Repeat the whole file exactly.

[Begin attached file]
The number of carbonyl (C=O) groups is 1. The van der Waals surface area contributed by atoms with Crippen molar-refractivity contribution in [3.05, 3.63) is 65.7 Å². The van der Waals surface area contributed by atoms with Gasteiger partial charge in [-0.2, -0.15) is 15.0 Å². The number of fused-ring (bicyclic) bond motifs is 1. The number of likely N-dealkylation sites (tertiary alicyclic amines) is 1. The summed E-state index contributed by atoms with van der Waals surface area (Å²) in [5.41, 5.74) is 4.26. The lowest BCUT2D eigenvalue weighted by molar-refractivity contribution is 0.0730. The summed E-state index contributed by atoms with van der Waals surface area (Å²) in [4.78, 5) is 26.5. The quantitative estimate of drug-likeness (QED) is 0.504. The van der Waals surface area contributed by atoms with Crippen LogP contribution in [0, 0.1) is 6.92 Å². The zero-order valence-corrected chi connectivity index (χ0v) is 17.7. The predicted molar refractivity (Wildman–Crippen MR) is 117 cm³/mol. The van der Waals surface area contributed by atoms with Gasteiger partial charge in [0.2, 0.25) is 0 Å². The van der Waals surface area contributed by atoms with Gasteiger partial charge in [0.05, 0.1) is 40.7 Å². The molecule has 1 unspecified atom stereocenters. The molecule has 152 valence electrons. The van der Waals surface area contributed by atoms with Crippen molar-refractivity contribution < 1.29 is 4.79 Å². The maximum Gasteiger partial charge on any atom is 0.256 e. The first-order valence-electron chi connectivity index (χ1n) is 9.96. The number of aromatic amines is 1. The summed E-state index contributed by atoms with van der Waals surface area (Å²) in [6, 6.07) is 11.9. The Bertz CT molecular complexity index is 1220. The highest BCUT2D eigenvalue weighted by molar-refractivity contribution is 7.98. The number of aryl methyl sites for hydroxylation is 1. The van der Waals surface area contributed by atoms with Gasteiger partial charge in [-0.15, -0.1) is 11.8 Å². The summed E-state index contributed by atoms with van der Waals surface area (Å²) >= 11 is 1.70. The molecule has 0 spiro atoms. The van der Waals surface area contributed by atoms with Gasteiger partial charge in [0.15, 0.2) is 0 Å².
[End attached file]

The number of carbonyl (C=O) groups is 1. The van der Waals surface area contributed by atoms with Crippen molar-refractivity contribution in [3.05, 3.63) is 65.7 Å². The van der Waals surface area contributed by atoms with Gasteiger partial charge in [-0.2, -0.15) is 15.0 Å². The number of fused-ring (bicyclic) bond motifs is 1. The number of likely N-dealkylation sites (tertiary alicyclic amines) is 1. The summed E-state index contributed by atoms with van der Waals surface area (Å²) in [5.41, 5.74) is 4.26. The lowest BCUT2D eigenvalue weighted by molar-refractivity contribution is 0.0730. The summed E-state index contributed by atoms with van der Waals surface area (Å²) in [4.78, 5) is 26.5. The quantitative estimate of drug-likeness (QED) is 0.504. The van der Waals surface area contributed by atoms with Crippen LogP contribution in [0, 0.1) is 6.92 Å². The zero-order valence-corrected chi connectivity index (χ0v) is 17.7. The predicted molar refractivity (Wildman–Crippen MR) is 117 cm³/mol. The van der Waals surface area contributed by atoms with Gasteiger partial charge in [0.2, 0.25) is 0 Å². The van der Waals surface area contributed by atoms with Gasteiger partial charge in [0.05, 0.1) is 40.7 Å². The molecule has 1 unspecified atom stereocenters. The molecule has 152 valence electrons. The van der Waals surface area contributed by atoms with Crippen molar-refractivity contribution < 1.29 is 4.79 Å². The maximum Gasteiger partial charge on any atom is 0.256 e. The first-order valence-electron chi connectivity index (χ1n) is 9.96. The number of aromatic amines is 1. The summed E-state index contributed by atoms with van der Waals surface area (Å²) in [6, 6.07) is 11.9. The Bertz CT molecular complexity index is 1220. The highest BCUT2D eigenvalue weighted by molar-refractivity contribution is 7.98. The number of aryl methyl sites for hydroxylation is 1. The van der Waals surface area contributed by atoms with Gasteiger partial charge in [-0.15, -0.1) is 11.8 Å². The summed E-state index contributed by atoms with van der Waals surface area (Å²) >= 11 is 1.70. The molecule has 0 spiro atoms. The van der Waals surface area contributed by atoms with Gasteiger partial charge in [0.15, 0.2) is 0 Å².